Good outcome scores and high satisfaction rate after primary total ankle replacementIlka Kamrad, Åke Carlsson, Anders Henricson, Håkan Magnusson, Magnus K Karlsson & Björn E Rosengren
Background and purpose — Total ankle replacement (TAR) is gaining popularity for treatment of end-stage ankle arthritis. Large patient-centered outcome studies are, however, few. Here, we report data from the Swedish Ankle Registry.
Patients and methods — We examined outcomes after primary TAR in patients from the Swedish Ankle Registry using PROMs (Patient Reported Outcome Measures; generic: EQ-5D and SF-36, region specific: SEFAS (Self-Reported Foot and Ankle Score), and a question on satisfaction). We included 241 patients registered with primary TAR between 2008 and 2016 and who completed PROMs preoperatively and postoperatively up to 24 months. We evaluated changes in PROMs following surgery and estimated effects of age, diagnosis, prosthetic design, and preoperative functional score on the outcomes.
Results — All absolute scores improved from preoperative to 24 months after surgery (p ≤ 0.001). 71% of the patients were satisfied or very satisfied at the latest follow-up and 12% dissatisfied or very dissatisfied. Postoperative SEFAS correlated with age (r = 0.2, p = 0.01) and preoperative SEFAS (r = 0.3, p < 0.001), as did patient satisfaction (r = −0.2; p ≤ 0.03). Postoperative SEFAS and EQ-5D were similar between different diagnoses or prosthetic designs. Preoperative SF-36 was associated with diagnosis (p ≤ 0.03), postoperative SF-36 with age (r = 0.2, p = 0.01) and diagnosis (p < 0.03).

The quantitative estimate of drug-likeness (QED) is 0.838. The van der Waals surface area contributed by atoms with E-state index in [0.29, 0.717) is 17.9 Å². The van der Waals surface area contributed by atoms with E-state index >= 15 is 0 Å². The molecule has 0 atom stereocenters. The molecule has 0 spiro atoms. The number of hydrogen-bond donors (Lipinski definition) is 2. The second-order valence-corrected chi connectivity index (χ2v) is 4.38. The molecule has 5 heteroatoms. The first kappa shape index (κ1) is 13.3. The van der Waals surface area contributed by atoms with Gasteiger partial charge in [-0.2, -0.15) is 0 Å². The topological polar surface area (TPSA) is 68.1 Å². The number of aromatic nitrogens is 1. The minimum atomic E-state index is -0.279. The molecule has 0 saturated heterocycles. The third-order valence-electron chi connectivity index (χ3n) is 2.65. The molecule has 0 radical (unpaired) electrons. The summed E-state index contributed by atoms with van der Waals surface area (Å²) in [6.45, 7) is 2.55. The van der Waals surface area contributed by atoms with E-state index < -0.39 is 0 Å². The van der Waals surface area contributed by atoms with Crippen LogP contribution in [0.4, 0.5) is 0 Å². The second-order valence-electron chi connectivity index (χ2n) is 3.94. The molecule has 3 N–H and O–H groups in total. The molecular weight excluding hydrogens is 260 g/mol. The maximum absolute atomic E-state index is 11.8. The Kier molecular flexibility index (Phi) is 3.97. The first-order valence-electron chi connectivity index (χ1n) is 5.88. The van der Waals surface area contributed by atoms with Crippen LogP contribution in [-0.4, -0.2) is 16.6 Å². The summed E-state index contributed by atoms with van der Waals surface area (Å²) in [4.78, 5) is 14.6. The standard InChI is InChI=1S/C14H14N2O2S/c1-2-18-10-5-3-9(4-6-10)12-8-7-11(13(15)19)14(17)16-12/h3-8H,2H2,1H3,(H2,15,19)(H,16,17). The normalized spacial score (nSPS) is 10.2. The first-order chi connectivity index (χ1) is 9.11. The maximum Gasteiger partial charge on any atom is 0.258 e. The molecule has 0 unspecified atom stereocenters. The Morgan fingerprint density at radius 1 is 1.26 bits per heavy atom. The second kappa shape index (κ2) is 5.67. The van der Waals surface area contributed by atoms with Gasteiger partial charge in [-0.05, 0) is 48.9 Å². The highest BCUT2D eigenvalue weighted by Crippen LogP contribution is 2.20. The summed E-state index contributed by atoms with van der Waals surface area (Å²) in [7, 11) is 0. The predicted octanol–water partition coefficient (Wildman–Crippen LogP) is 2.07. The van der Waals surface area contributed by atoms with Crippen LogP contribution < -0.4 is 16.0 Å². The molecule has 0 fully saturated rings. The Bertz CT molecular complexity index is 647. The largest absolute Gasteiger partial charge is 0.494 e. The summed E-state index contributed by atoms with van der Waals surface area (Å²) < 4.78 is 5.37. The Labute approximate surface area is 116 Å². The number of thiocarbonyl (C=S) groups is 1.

Interpretation — We found statistically and clinically significant improvements in patient-reported outcomes following TAR surgery. The postoperative region-specific SEFAS was positively associated with older age. Prosthetic design seemed not to influence patient-reported outcome, whereas diagnosis partly did. Studies with longer follow-up are necessary to establish the long-term outcome of TAR and to elucidate whether short- and mid-term outcomes may predict implant failure.